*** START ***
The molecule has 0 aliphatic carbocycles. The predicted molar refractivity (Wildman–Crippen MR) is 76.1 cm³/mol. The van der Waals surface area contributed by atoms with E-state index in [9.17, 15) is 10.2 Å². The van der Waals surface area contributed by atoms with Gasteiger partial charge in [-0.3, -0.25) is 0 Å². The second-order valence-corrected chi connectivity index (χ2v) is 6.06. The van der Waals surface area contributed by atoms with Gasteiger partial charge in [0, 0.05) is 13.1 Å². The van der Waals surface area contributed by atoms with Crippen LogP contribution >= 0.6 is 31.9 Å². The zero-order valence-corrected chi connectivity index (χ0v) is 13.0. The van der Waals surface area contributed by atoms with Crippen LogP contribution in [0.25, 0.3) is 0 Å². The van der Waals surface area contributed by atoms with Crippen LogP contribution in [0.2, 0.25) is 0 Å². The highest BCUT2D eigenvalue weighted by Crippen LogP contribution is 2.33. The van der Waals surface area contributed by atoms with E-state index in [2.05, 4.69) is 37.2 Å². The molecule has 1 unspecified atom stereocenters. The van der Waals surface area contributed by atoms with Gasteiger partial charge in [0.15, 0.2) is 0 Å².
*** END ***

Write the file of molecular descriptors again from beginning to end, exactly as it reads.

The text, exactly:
The molecule has 0 aliphatic carbocycles. The predicted molar refractivity (Wildman–Crippen MR) is 76.1 cm³/mol. The van der Waals surface area contributed by atoms with E-state index in [9.17, 15) is 10.2 Å². The van der Waals surface area contributed by atoms with Gasteiger partial charge in [-0.3, -0.25) is 0 Å². The second-order valence-corrected chi connectivity index (χ2v) is 6.06. The van der Waals surface area contributed by atoms with Gasteiger partial charge in [0, 0.05) is 13.1 Å². The van der Waals surface area contributed by atoms with Crippen LogP contribution >= 0.6 is 31.9 Å². The zero-order valence-corrected chi connectivity index (χ0v) is 13.0. The van der Waals surface area contributed by atoms with Crippen LogP contribution in [0.25, 0.3) is 0 Å². The van der Waals surface area contributed by atoms with Crippen LogP contribution in [0.2, 0.25) is 0 Å². The highest BCUT2D eigenvalue weighted by Crippen LogP contribution is 2.33. The van der Waals surface area contributed by atoms with E-state index in [2.05, 4.69) is 37.2 Å². The molecule has 1 unspecified atom stereocenters. The van der Waals surface area contributed by atoms with Gasteiger partial charge in [0.15, 0.2) is 0 Å².